In this cross-sectional study of a community-based population in China showing more than adequate iodine intake, we were unable to confirm a significant association between high BMI and risk of thyroid nodules, except for the subgroup of women. In contrast, we found an independent, positive correlation between waist circumference – treated as a categorical or continuous variable – and risk of thyroid nodules. Participants with central obesity were at 1.62-fold higher risk of thyroid nodules than those with normal waist circumference, and this relationship was also observed in nearly all subgroup analyses. Our findings suggest that in Chinese individuals with more than adequate iodine intake, higher waist circumference is more strongly associated than higher BMI with elevated risk of thyroid nodules. This may mean that adipose tissue in the waist area may influence risk of thyroid nodules differently from adipose tissue elsewhere in the body.
Previous studies in different populations have reached conflicting conclusions about the association between BMI and risk of thyroid nodules. Two community-based studies in China reported that overweight and general obesity (as measured using BMI) were associated with higher risk of thyroid nodules only in women [5, 13], and we found the same result in our population when we treated BMI as a categorical variable. However, another Chinese study did not detect this association, perhaps because of insufficient sample size . A previous community-based study in China found that BMI defined as a continuous variable correlated positively with risk of thyroid nodules , but two other studies involving healthy individuals undergoing physical exams failed to detect this association [6, 7], similar to our negative result in the present study. To make things more complicated, two studies outside Asia reported a negative relationship between BMI and risk of thyroid nodules [12, 14]. In light of the literature, we speculate that BMI may not correlate linearly with thyroid nodule risk, and so it may be unsuitable for assessing the influence of adiposity on the presence of thyroid nodules. Whether this is true only for Chinese populations or more broadly requires further study.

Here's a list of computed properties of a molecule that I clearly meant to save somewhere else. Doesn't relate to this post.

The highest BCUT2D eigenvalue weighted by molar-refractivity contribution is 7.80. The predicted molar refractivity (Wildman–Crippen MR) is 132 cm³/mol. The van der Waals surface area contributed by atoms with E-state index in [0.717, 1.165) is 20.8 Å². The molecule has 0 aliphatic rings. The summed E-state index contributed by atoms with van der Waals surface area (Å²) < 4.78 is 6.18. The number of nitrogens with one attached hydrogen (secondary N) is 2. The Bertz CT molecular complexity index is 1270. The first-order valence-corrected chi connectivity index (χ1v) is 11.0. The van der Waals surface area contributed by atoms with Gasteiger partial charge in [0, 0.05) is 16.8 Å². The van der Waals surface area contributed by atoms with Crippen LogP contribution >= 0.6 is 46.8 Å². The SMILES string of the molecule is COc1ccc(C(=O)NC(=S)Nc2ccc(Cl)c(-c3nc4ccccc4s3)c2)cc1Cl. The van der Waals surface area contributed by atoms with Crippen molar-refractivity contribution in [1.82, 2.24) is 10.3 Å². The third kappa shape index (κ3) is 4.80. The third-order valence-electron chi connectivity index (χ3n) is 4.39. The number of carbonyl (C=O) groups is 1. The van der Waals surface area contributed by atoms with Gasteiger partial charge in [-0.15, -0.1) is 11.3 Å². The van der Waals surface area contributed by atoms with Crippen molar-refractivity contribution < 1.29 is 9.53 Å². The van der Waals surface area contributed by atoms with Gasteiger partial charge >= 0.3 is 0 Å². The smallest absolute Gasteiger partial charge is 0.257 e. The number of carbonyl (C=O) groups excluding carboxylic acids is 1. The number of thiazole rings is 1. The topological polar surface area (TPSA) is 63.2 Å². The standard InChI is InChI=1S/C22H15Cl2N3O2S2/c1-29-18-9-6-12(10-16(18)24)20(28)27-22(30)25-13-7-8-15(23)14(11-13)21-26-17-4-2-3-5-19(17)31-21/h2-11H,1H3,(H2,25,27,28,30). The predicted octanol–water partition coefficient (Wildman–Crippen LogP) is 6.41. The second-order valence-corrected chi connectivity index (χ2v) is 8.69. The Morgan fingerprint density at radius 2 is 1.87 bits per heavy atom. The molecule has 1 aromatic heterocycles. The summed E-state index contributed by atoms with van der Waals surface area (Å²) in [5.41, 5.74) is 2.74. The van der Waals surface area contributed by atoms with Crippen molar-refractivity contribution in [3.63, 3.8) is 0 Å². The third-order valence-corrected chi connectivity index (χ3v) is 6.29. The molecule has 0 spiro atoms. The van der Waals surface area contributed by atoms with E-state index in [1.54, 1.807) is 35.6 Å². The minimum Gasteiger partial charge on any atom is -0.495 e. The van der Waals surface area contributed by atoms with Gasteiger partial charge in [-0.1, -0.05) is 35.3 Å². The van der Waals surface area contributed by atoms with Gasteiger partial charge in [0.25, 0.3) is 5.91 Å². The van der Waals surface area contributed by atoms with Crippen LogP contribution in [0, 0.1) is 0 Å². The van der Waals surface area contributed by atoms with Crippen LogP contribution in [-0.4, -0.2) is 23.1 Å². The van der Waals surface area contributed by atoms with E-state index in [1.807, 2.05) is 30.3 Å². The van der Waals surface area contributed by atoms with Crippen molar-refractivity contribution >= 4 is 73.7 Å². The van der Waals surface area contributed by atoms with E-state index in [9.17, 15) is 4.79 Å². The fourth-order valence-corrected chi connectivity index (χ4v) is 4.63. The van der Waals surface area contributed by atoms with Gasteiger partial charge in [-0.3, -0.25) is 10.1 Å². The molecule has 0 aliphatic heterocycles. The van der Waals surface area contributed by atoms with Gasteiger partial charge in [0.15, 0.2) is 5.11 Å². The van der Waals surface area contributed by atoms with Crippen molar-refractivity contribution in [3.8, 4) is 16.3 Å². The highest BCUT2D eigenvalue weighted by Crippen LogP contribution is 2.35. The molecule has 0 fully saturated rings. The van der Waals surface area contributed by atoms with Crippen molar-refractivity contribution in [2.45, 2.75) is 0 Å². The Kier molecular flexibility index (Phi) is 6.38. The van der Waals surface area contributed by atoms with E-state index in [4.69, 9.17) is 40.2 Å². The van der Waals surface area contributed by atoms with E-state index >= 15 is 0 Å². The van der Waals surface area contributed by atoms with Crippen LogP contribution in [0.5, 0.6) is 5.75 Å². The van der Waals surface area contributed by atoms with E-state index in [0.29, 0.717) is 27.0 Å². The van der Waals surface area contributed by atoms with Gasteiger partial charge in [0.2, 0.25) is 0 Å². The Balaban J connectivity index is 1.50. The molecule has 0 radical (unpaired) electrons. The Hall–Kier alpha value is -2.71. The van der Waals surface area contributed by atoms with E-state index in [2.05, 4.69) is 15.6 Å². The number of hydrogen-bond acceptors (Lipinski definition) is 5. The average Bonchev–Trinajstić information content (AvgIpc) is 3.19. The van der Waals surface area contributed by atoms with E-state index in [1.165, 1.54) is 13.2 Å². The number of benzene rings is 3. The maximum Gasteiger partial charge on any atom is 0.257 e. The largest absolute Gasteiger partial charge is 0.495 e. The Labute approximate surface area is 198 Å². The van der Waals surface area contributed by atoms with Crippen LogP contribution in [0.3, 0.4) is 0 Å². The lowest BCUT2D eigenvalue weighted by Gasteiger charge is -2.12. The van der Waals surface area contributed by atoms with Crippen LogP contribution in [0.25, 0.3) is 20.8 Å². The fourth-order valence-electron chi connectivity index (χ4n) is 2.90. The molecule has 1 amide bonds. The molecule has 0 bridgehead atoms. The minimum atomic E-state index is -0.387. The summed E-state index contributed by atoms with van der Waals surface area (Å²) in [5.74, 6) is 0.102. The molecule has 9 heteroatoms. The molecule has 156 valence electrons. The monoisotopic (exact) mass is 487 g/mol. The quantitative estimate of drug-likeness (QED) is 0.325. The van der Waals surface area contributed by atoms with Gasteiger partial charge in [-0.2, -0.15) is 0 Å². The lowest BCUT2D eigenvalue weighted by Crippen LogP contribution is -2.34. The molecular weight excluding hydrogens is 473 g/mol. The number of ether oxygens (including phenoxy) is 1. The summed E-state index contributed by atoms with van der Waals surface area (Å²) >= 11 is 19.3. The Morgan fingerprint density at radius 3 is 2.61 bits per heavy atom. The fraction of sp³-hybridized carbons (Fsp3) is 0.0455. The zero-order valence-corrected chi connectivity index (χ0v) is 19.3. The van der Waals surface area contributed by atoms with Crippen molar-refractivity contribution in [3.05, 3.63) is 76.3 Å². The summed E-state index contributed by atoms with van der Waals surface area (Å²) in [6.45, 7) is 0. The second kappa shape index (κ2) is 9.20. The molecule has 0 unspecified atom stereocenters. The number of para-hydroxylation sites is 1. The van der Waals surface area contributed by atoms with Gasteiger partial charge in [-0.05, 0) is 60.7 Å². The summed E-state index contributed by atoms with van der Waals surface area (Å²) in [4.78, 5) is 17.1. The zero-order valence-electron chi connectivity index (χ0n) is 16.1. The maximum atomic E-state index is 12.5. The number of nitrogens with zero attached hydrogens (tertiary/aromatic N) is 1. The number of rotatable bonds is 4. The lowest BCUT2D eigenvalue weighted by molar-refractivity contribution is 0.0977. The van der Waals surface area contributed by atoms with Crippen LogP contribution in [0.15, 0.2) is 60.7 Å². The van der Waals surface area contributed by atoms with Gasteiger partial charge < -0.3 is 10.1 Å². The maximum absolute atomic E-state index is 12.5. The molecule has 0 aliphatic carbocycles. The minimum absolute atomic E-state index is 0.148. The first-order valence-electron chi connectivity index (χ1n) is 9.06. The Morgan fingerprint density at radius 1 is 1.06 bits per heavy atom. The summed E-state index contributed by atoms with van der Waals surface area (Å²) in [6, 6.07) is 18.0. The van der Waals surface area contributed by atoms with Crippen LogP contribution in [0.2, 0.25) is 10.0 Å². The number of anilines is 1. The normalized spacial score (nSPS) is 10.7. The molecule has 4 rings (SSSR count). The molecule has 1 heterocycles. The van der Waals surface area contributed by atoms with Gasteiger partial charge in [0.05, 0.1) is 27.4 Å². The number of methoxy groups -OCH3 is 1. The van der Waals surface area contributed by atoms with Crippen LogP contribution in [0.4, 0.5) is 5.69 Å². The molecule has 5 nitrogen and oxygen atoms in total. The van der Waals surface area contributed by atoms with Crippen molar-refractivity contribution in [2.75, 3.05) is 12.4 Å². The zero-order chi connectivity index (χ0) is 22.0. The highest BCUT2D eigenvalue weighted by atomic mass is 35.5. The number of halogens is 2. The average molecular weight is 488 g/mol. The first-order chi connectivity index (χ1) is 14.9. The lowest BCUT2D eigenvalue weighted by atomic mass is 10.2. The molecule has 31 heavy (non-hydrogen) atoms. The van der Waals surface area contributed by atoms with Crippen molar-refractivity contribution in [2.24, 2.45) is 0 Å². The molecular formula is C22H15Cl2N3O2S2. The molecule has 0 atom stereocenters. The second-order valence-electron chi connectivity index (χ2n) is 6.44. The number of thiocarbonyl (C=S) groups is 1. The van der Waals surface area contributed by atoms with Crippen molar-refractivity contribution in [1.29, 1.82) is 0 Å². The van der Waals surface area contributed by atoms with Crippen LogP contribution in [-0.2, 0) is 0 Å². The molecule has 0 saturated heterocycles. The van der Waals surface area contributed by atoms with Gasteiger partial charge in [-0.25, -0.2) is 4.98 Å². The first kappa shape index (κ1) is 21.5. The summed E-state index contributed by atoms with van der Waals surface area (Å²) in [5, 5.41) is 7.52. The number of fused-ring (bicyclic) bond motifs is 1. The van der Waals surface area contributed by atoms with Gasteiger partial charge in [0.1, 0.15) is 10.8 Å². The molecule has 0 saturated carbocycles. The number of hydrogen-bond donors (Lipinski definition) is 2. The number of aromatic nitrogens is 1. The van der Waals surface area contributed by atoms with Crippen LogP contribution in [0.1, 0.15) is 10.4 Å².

The poor performance of BMI as an indicator of thyroid nodules may relate to the fact that it is a quite nonspecific measure of adiposity, aggregating measures of muscle mass, peripheral and abdominal adipose tissue, and bone mass . Waist circumference, in contrast, specifically reflects abdominal adipose distribution, which mainly consists of subcutaneous and visceral adipose tissue [25, 26]. This specificity may help to explain why waist circumference appears to be a better indicator of thyroid nodule risk. Central obesity has already been linked to greater likelihood of adverse metabolic health conditions [18, 27], including hyperglycemia, hypertension and dyslipidemia, which reflect a cluster of components in metabolic syndrome. Only approximately 20% of obese individuals (based on BMI) have metabolic disorders because of their smaller proportion of visceral adipose tissue . In other words, larger waist circumference appears to be a stronger risk factor than BMI for metabolic syndrome . Our finding of a strong correlation between waist circumference and thyroid nodule risk may therefore reflect the well-established correlation between metabolic syndrome and thyroid nodule risk [2, 4, 8, 9, 19]. Indeed, several of those previous studies have reported correlations between central obesity and thyroid nodule risk [4, 8, 9]. Central obesity lies at the core of metabolic syndrome , so it may not be surprising that our results show central obesity to be more closely associated with thyroid nodules than overweight and general obesity.